This will be the fifth Christmas that Mary has had to share with dementia. The first Christmas was the one where she couldn't remember whether she had bought enough snacks for everyone and ended up with six family packs of peanuts. Then she forgot to turn the oven on, so dinner was four hours late...
They don't tell you about the friends she's had for years who gradually stop coming to visit because they 'hate seeing her like that'. I'm pretty sure she hates being 'like that' too, but she could really do with a friend. They'll all be at her funeral though, because that's what friends are for, isn't it?
This week signals the end of the Christmas holidays and the return to school. I love having my children home for the holidays but I absolutely dread the return to school. For my youngest son who is on the autistic spectrum this total change in routine is very upsetting for him and you can visibly see his anxiety levels rising.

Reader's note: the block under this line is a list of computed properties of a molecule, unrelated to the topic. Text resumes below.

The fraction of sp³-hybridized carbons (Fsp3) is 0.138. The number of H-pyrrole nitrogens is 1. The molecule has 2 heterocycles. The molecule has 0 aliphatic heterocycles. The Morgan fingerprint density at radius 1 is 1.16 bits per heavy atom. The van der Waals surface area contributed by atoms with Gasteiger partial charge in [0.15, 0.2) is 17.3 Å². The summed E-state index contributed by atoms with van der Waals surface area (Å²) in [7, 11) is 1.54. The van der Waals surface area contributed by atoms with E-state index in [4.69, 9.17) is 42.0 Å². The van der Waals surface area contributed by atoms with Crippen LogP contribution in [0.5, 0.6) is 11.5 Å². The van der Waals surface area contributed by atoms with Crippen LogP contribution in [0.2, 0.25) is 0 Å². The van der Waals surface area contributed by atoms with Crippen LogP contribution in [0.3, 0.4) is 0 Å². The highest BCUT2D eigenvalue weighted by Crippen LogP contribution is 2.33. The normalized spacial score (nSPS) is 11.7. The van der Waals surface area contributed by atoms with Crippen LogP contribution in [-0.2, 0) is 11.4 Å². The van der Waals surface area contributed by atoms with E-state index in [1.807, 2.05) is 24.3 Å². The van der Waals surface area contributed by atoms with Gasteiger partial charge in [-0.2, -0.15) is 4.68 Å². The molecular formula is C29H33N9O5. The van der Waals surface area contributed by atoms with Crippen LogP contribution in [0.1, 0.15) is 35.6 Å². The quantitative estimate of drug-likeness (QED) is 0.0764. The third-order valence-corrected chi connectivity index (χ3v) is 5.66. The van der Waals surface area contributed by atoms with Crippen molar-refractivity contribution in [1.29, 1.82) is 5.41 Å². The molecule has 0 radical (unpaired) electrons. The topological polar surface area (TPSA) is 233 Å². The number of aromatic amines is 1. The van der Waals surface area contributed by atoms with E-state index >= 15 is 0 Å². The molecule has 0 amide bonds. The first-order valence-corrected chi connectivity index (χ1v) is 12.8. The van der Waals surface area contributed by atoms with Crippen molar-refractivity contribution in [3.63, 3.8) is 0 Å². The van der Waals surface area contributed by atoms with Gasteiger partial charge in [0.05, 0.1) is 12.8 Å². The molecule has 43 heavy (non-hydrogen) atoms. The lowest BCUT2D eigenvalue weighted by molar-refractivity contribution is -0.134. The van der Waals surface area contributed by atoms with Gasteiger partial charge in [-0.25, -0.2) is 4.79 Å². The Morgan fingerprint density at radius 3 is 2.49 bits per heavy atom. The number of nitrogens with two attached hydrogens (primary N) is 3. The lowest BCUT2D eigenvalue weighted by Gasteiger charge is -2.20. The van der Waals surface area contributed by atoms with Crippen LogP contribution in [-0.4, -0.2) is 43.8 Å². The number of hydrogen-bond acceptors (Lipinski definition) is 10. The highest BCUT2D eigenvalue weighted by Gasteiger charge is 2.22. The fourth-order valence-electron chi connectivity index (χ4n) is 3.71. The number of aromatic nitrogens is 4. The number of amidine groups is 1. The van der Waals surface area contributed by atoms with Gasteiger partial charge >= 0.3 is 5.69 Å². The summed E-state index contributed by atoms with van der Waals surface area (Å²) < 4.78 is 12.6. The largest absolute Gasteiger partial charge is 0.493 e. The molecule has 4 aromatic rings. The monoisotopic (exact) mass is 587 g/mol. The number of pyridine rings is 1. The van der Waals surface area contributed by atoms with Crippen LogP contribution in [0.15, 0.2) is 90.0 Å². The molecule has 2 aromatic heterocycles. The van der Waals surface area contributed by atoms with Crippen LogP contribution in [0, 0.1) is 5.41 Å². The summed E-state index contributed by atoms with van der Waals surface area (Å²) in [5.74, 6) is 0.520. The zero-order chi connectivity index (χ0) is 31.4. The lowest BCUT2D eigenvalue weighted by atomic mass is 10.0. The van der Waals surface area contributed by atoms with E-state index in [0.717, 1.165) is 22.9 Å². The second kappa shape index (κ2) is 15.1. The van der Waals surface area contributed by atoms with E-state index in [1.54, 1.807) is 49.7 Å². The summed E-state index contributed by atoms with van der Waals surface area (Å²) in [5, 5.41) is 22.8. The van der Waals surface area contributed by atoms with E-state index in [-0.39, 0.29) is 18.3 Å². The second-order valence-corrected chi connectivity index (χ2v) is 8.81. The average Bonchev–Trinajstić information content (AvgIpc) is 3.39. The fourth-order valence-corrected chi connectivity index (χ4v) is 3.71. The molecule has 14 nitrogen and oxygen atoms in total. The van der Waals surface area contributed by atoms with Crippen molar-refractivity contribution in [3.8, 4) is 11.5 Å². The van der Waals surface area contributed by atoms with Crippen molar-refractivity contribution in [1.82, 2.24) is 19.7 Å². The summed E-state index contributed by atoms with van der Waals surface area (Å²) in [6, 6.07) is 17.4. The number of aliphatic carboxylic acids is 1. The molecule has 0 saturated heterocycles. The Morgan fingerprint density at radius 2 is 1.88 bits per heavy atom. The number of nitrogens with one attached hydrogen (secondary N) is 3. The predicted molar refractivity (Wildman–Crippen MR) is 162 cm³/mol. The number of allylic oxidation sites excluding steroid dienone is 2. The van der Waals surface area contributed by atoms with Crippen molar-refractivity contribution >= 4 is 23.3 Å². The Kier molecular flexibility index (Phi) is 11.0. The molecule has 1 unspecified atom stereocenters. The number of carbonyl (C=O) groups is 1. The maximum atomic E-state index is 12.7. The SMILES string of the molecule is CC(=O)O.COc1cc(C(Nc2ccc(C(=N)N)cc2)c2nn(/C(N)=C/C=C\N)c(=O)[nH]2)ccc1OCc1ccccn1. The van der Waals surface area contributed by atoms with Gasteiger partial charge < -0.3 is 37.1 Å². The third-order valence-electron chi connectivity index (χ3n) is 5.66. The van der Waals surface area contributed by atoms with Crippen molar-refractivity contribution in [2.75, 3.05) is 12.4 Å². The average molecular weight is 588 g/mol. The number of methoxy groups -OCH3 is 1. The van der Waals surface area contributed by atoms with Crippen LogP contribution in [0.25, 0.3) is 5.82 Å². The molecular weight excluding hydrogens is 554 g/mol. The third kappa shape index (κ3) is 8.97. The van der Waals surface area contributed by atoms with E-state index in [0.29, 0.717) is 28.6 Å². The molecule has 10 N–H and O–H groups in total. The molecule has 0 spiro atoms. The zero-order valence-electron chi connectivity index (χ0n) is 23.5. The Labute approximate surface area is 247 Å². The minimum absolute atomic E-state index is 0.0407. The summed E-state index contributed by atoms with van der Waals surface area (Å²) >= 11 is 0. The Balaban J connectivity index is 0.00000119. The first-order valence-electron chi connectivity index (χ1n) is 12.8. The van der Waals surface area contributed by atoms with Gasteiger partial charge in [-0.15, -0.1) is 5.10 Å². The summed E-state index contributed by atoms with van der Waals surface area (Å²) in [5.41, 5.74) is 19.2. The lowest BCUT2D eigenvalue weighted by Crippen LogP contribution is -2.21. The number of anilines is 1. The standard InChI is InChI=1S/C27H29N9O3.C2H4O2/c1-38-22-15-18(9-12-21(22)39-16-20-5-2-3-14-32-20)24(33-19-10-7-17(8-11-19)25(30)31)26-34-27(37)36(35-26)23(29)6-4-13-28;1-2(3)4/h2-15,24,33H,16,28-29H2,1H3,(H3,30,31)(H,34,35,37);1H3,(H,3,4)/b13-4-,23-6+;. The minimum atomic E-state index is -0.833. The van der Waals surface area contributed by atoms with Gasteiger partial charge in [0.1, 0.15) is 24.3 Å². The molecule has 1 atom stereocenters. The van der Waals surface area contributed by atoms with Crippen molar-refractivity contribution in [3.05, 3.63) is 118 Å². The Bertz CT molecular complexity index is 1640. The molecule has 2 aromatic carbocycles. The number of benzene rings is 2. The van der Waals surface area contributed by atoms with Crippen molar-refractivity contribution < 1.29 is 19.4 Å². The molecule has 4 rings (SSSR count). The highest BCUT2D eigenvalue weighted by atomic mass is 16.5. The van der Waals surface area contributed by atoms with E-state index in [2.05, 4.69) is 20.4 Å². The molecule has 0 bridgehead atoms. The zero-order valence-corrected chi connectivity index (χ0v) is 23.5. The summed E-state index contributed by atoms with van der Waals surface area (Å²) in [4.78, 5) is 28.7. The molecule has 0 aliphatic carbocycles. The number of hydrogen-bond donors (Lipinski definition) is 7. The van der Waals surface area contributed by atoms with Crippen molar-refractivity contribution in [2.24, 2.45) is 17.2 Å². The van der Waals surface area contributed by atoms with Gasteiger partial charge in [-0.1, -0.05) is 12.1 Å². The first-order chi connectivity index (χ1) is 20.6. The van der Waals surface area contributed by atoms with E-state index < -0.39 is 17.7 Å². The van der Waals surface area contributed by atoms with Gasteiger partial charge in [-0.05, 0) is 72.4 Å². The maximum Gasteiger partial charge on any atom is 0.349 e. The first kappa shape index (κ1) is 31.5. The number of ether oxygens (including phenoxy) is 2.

I have always been lucky when I needed help though. When I was a child my Mother was always there for me, and when I was very ill as a teenager she got me through a period that was one of the darkest imaginable. That is lucky enough, but to then find a partner who equally cares for me is like winning the lottery every weekend.
I would define a personal assistant as someone independent directly employed by a person who is capable of directing them and requires care and/or support tasks to be performed...The person has to be employed rather than self-employed, which has been a bone of contention between myself and the government who believes it does not matter how people are employed.
Let's be brutally honest; becoming a caregiver is without doubt a job nobody in their right mind asks for, wants or expects. Suddenly a person can find themselves in the position of having to take care of an ageing parent or spouse. The hours are long; constant tiresome challenges, no vacation, it is a 24/7 job.